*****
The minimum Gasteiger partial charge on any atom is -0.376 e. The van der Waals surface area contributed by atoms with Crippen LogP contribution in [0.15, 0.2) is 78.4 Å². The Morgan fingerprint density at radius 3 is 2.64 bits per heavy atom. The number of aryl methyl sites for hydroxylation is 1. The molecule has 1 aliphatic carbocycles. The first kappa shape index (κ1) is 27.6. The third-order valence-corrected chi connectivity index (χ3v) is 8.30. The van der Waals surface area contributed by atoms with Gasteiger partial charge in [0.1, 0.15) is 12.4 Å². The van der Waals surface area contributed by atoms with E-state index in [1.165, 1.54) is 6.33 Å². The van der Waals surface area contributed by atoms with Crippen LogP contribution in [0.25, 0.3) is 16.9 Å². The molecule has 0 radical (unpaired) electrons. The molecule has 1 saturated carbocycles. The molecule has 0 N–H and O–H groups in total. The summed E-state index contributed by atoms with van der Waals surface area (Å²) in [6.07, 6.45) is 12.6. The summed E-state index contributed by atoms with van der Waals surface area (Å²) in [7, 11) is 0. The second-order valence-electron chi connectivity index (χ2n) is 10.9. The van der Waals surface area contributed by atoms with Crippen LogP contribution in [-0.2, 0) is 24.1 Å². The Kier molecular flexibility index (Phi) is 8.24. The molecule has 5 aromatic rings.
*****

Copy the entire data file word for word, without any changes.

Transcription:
The minimum Gasteiger partial charge on any atom is -0.376 e. The van der Waals surface area contributed by atoms with Crippen LogP contribution in [0.15, 0.2) is 78.4 Å². The Morgan fingerprint density at radius 3 is 2.64 bits per heavy atom. The number of aryl methyl sites for hydroxylation is 1. The molecule has 1 aliphatic carbocycles. The first kappa shape index (κ1) is 27.6. The third-order valence-corrected chi connectivity index (χ3v) is 8.30. The van der Waals surface area contributed by atoms with Gasteiger partial charge in [0.1, 0.15) is 12.4 Å². The van der Waals surface area contributed by atoms with E-state index in [1.165, 1.54) is 6.33 Å². The van der Waals surface area contributed by atoms with Crippen LogP contribution in [0.25, 0.3) is 16.9 Å². The molecule has 0 radical (unpaired) electrons. The molecule has 1 saturated carbocycles. The molecule has 0 N–H and O–H groups in total. The summed E-state index contributed by atoms with van der Waals surface area (Å²) in [6.07, 6.45) is 12.6. The summed E-state index contributed by atoms with van der Waals surface area (Å²) in [7, 11) is 0. The second-order valence-electron chi connectivity index (χ2n) is 10.9. The van der Waals surface area contributed by atoms with Crippen LogP contribution in [-0.2, 0) is 24.1 Å². The Kier molecular flexibility index (Phi) is 8.24. The molecule has 5 aromatic rings.